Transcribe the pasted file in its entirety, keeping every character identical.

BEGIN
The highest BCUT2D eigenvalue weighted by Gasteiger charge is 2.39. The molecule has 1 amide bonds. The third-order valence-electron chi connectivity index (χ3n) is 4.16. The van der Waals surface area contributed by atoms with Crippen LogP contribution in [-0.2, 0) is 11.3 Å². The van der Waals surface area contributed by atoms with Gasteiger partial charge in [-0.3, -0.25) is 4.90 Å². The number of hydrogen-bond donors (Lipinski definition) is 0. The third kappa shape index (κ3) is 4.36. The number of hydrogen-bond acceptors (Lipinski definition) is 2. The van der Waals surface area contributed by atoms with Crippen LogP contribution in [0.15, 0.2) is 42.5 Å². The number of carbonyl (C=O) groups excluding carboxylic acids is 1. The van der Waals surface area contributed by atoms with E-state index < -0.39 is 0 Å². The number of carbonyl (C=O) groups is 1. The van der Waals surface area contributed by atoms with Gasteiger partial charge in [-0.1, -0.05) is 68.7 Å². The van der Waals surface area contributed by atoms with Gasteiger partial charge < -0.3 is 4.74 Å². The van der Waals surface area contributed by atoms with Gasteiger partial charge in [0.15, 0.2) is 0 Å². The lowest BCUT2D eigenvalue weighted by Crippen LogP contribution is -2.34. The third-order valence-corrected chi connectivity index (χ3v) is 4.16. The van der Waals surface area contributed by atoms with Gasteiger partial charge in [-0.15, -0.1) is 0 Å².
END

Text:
The highest BCUT2D eigenvalue weighted by Gasteiger charge is 2.39. The molecule has 1 amide bonds. The third-order valence-electron chi connectivity index (χ3n) is 4.16. The van der Waals surface area contributed by atoms with Crippen LogP contribution in [-0.2, 0) is 11.3 Å². The van der Waals surface area contributed by atoms with Gasteiger partial charge in [-0.3, -0.25) is 4.90 Å². The number of hydrogen-bond donors (Lipinski definition) is 0. The third kappa shape index (κ3) is 4.36. The number of hydrogen-bond acceptors (Lipinski definition) is 2. The van der Waals surface area contributed by atoms with Crippen LogP contribution in [0.15, 0.2) is 42.5 Å². The number of carbonyl (C=O) groups excluding carboxylic acids is 1. The van der Waals surface area contributed by atoms with E-state index < -0.39 is 0 Å². The number of carbonyl (C=O) groups is 1. The van der Waals surface area contributed by atoms with Gasteiger partial charge in [-0.1, -0.05) is 68.7 Å². The van der Waals surface area contributed by atoms with Gasteiger partial charge < -0.3 is 4.74 Å². The van der Waals surface area contributed by atoms with Gasteiger partial charge in [0.15, 0.2) is 0 Å². The lowest BCUT2D eigenvalue weighted by Crippen LogP contribution is -2.34. The third-order valence-corrected chi connectivity index (χ3v) is 4.16. The van der Waals surface area contributed by atoms with Gasteiger partial charge in [-0.15, -0.1) is 0 Å².